Friday News Roundup

IMG_9994Yesterday was Donna’s birthday, and I am once again the junior partner in our relationship (she has half a year on me). We celebrated with matching Covid boosters and a lovely dinner prepared and curated by celebrity chef Crouton deMenthe (moi), pasta carbonara and a Caesar salad (all but the pasta from scratch, including authentic anchovy/raw egg Caesar dressing and the croutons). With our dinner, a movie: Hitchcock’s Rear Window (streaming on Amazon), which unaccountably neither of us had ever seen before.

Even more momentous: the wheelchair ramp in my Amazon cart.

No, it’s not for us … whew! It’s for Mister B, our elderly dachshund, who’s having trouble getting through the pet flap in the kitchen door. The dogs use it to access the back yard and patio, and since there’s three of them we hear it flapping often. A few weeks ago I heard a flap that sounded different, followed by a quiet whine. I got up to see what was going on and there was Mister B halfway through the flap, his head and front paws in the kitchen, his hindquarters still on the patio, high-centered like a Jeep hung up on a boulder. I grabbed his collar and gently pulled him the rest of the way inside.

It seemed like a one-time thing … that is until yesterday, when he got hung up again. Now that I look, I see the problem. From the kitchen side, the bottom sill of the pet flap is only three inches above the floor. From the patio side, though, it’s eight inches up from the deck. That’s a big ask for a short-legged fella our age in dog years, with arthritic hips to boot. I’m thinking a ramp on the patio side of the door, one with a five-inch lift, will make going in and out manageable for him. Now to convince Donna we need it.

He sleeps in bed with us (as do the other two, Fritzi & Lulu). He usually starts stirring just before dawn, needing to pee, waking me and the other two dogs. I let them out through the bedroom patio door, then go back to bed. They use the pet flap, which is at the other end of the house, to get back inside and return to bed, Fritzi always first, then Lulu, then, trailing by a few minutes, Mister B. I may be back under the covers, but I’m awake and listening, counting to be sure all three are safely back. Now I worry the old guy’ll get stuck in the pet flap again and I won’t hear him crying from the kitchen, and maybe I’d better get out of bed, put on a bathrobe, and go check … but so far he’s making it back inside on his own. Perhaps he’s more spry in the morning than later in the day.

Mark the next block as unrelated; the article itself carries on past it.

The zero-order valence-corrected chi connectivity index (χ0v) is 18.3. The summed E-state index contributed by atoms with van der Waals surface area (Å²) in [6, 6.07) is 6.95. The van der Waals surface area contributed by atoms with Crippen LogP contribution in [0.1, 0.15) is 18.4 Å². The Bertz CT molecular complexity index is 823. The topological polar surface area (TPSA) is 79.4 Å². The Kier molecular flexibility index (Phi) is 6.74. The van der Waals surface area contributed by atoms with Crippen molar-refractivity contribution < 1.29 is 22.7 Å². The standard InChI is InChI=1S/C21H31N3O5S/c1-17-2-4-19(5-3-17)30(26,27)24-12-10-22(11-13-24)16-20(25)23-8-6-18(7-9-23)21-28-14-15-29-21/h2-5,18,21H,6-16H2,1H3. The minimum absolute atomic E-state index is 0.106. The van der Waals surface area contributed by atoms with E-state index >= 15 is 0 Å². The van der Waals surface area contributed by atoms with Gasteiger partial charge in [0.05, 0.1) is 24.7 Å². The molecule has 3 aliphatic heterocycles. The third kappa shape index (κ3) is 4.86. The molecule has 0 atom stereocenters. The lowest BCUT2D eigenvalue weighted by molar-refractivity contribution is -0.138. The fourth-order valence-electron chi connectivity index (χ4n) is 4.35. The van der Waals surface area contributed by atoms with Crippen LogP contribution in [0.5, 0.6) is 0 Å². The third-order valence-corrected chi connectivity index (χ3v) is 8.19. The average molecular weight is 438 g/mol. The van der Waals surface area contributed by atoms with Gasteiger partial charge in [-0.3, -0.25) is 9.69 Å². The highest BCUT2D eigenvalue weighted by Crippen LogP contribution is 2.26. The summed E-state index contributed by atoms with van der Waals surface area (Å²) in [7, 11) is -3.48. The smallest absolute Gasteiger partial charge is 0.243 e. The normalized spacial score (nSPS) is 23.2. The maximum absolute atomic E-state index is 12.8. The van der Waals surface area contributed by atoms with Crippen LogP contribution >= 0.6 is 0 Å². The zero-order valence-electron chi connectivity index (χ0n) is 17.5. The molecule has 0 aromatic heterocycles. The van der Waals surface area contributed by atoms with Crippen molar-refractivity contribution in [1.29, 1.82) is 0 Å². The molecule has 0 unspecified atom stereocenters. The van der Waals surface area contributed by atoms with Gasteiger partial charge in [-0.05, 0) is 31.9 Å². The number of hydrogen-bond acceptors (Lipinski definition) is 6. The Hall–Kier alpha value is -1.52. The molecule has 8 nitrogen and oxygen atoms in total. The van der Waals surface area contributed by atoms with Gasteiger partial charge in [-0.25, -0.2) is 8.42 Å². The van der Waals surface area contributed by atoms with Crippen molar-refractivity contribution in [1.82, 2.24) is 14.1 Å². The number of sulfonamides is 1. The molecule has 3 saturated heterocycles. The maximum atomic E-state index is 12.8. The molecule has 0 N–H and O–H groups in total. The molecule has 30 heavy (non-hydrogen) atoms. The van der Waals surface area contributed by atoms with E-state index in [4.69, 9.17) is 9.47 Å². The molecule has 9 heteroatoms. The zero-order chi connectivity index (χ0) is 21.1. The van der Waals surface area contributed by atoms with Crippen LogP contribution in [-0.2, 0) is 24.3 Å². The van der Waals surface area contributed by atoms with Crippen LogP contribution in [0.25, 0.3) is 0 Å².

I’m slowly putting together another banned book news roundup, perhaps my last one. Not that I’m losing interest … it’s more that I don’t feel I’m contributing anything to the debate. Book banning is getting more media coverage than ever. Do we really need yet another podunk blogger culling links to news stories and editorials, most of which everyone’s already seen and all of which are essentially the same? What’s happening in Alabama is the same shit happening in Idaho. What’s happening today is exactly the same shit that happened during the Reagan years, and before that during the McCarthy years. Book banners may be more organized than ever, but they’re the same racist puritanical theocratic creeps they’ve always been. And, more importantly, kids and adults who want to read forbidden books have an easier time than ever accessing them, thanks to the internet. So … don’t look for much more from me on this topic.

I had been dipping into Michael Connelly’s Harry Bosch books in a disorganized way but am now reading them in order, having belatedly realized the importance of doing so in terms of understanding Bosch’s character development. Early Bosch or late Bosch, though, the books alone or accompanied by the excellent streaming TV series on Amazon, he’s always a great read.

That’s it for now. More soon.

Leave a Reply

Leave a Reply

Your email address will not be published. Required fields are marked *

CommentLuv badge